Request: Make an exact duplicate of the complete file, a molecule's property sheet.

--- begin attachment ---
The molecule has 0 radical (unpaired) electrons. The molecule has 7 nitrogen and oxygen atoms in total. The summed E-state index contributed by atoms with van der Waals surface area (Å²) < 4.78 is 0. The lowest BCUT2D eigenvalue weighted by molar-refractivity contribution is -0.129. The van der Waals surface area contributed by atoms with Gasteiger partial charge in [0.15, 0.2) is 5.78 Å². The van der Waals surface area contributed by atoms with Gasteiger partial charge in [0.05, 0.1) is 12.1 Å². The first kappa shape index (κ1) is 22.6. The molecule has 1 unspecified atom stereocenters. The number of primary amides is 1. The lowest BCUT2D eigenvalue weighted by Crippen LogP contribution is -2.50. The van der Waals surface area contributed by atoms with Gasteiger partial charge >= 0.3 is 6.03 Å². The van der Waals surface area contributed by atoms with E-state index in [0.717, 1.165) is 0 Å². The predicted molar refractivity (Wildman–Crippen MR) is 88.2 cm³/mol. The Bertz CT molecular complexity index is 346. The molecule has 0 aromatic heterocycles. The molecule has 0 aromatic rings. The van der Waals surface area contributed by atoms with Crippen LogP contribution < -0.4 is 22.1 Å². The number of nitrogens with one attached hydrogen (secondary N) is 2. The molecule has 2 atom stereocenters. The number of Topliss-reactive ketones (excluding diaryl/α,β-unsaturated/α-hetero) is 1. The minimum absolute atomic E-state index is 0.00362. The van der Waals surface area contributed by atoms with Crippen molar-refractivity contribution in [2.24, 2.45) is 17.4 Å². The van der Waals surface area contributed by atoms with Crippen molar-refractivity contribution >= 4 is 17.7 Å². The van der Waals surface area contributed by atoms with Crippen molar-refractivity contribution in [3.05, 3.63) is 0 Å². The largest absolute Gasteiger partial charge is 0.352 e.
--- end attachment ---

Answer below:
The molecule has 0 radical (unpaired) electrons. The molecule has 7 nitrogen and oxygen atoms in total. The summed E-state index contributed by atoms with van der Waals surface area (Å²) < 4.78 is 0. The lowest BCUT2D eigenvalue weighted by molar-refractivity contribution is -0.129. The van der Waals surface area contributed by atoms with Gasteiger partial charge in [0.15, 0.2) is 5.78 Å². The van der Waals surface area contributed by atoms with Gasteiger partial charge in [0.05, 0.1) is 12.1 Å². The first kappa shape index (κ1) is 22.6. The molecule has 1 unspecified atom stereocenters. The number of primary amides is 1. The lowest BCUT2D eigenvalue weighted by Crippen LogP contribution is -2.50. The van der Waals surface area contributed by atoms with Gasteiger partial charge >= 0.3 is 6.03 Å². The van der Waals surface area contributed by atoms with E-state index in [0.717, 1.165) is 0 Å². The predicted molar refractivity (Wildman–Crippen MR) is 88.2 cm³/mol. The Bertz CT molecular complexity index is 346. The molecule has 0 aromatic heterocycles. The molecule has 0 aromatic rings. The van der Waals surface area contributed by atoms with Crippen LogP contribution < -0.4 is 22.1 Å². The number of nitrogens with one attached hydrogen (secondary N) is 2. The molecule has 2 atom stereocenters. The number of Topliss-reactive ketones (excluding diaryl/α,β-unsaturated/α-hetero) is 1. The minimum absolute atomic E-state index is 0.00362. The van der Waals surface area contributed by atoms with Crippen molar-refractivity contribution in [2.24, 2.45) is 17.4 Å². The van der Waals surface area contributed by atoms with Crippen molar-refractivity contribution >= 4 is 17.7 Å². The van der Waals surface area contributed by atoms with Crippen molar-refractivity contribution in [3.05, 3.63) is 0 Å². The largest absolute Gasteiger partial charge is 0.352 e.